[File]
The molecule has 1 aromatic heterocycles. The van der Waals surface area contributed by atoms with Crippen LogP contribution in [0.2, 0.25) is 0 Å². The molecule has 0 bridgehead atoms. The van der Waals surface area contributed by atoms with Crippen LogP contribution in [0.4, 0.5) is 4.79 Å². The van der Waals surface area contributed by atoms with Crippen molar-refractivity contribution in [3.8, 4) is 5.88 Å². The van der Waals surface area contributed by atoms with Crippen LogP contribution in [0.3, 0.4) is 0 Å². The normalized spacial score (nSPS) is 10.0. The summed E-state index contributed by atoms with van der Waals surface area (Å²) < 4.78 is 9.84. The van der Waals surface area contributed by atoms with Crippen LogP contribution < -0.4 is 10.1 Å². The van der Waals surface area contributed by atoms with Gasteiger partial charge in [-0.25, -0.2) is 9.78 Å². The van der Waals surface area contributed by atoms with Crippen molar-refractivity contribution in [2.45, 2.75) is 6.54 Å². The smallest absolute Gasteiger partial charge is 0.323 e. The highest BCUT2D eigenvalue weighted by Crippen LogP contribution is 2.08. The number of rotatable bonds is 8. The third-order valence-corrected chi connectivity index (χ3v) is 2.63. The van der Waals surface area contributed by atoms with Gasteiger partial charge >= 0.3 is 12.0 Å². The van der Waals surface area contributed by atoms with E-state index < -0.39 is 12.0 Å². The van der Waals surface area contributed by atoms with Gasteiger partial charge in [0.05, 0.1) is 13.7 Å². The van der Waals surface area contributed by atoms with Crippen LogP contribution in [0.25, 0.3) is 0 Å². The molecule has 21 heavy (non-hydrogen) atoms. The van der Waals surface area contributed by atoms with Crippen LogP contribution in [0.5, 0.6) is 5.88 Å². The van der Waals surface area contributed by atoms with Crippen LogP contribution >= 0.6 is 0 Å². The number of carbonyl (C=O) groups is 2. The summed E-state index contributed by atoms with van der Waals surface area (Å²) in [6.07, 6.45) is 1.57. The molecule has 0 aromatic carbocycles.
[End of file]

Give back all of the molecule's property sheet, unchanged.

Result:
The molecule has 1 aromatic heterocycles. The van der Waals surface area contributed by atoms with Crippen LogP contribution in [0.2, 0.25) is 0 Å². The molecule has 0 bridgehead atoms. The van der Waals surface area contributed by atoms with Crippen LogP contribution in [0.4, 0.5) is 4.79 Å². The van der Waals surface area contributed by atoms with Crippen molar-refractivity contribution in [3.8, 4) is 5.88 Å². The van der Waals surface area contributed by atoms with Crippen LogP contribution in [0.3, 0.4) is 0 Å². The normalized spacial score (nSPS) is 10.0. The summed E-state index contributed by atoms with van der Waals surface area (Å²) < 4.78 is 9.84. The van der Waals surface area contributed by atoms with Crippen LogP contribution < -0.4 is 10.1 Å². The van der Waals surface area contributed by atoms with Gasteiger partial charge in [-0.25, -0.2) is 9.78 Å². The van der Waals surface area contributed by atoms with Crippen molar-refractivity contribution in [2.45, 2.75) is 6.54 Å². The smallest absolute Gasteiger partial charge is 0.323 e. The highest BCUT2D eigenvalue weighted by Crippen LogP contribution is 2.08. The number of rotatable bonds is 8. The third-order valence-corrected chi connectivity index (χ3v) is 2.63. The van der Waals surface area contributed by atoms with Gasteiger partial charge >= 0.3 is 12.0 Å². The van der Waals surface area contributed by atoms with E-state index < -0.39 is 12.0 Å². The van der Waals surface area contributed by atoms with Gasteiger partial charge in [0.05, 0.1) is 13.7 Å². The van der Waals surface area contributed by atoms with Crippen LogP contribution in [0.25, 0.3) is 0 Å². The molecule has 21 heavy (non-hydrogen) atoms. The van der Waals surface area contributed by atoms with Crippen LogP contribution in [0.5, 0.6) is 5.88 Å². The van der Waals surface area contributed by atoms with Crippen LogP contribution >= 0.6 is 0 Å². The number of carbonyl (C=O) groups is 2. The summed E-state index contributed by atoms with van der Waals surface area (Å²) in [6.07, 6.45) is 1.57. The molecule has 0 aromatic carbocycles.